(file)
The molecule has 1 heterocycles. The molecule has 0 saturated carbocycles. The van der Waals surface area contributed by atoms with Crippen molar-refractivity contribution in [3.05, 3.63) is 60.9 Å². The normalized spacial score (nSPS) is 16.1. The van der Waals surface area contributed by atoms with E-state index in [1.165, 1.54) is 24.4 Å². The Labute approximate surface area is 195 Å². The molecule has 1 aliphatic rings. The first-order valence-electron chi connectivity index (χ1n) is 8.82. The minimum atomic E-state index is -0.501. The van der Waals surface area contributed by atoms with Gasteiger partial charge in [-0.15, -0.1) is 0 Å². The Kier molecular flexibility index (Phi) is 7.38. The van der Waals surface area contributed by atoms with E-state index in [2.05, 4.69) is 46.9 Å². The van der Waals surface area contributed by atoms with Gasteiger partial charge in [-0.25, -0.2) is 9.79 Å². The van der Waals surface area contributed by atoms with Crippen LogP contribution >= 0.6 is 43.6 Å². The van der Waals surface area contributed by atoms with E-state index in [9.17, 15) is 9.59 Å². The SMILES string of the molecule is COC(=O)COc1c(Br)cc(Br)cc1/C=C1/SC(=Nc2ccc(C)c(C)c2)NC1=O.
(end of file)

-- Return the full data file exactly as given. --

The molecule has 1 heterocycles. The molecule has 0 saturated carbocycles. The van der Waals surface area contributed by atoms with Crippen molar-refractivity contribution in [3.05, 3.63) is 60.9 Å². The normalized spacial score (nSPS) is 16.1. The van der Waals surface area contributed by atoms with E-state index in [1.165, 1.54) is 24.4 Å². The Labute approximate surface area is 195 Å². The molecule has 1 aliphatic rings. The first-order valence-electron chi connectivity index (χ1n) is 8.82. The minimum atomic E-state index is -0.501. The van der Waals surface area contributed by atoms with Gasteiger partial charge in [-0.15, -0.1) is 0 Å². The Kier molecular flexibility index (Phi) is 7.38. The van der Waals surface area contributed by atoms with E-state index in [2.05, 4.69) is 46.9 Å². The van der Waals surface area contributed by atoms with Gasteiger partial charge in [-0.25, -0.2) is 9.79 Å². The van der Waals surface area contributed by atoms with Crippen LogP contribution >= 0.6 is 43.6 Å². The van der Waals surface area contributed by atoms with E-state index in [9.17, 15) is 9.59 Å². The SMILES string of the molecule is COC(=O)COc1c(Br)cc(Br)cc1/C=C1/SC(=Nc2ccc(C)c(C)c2)NC1=O.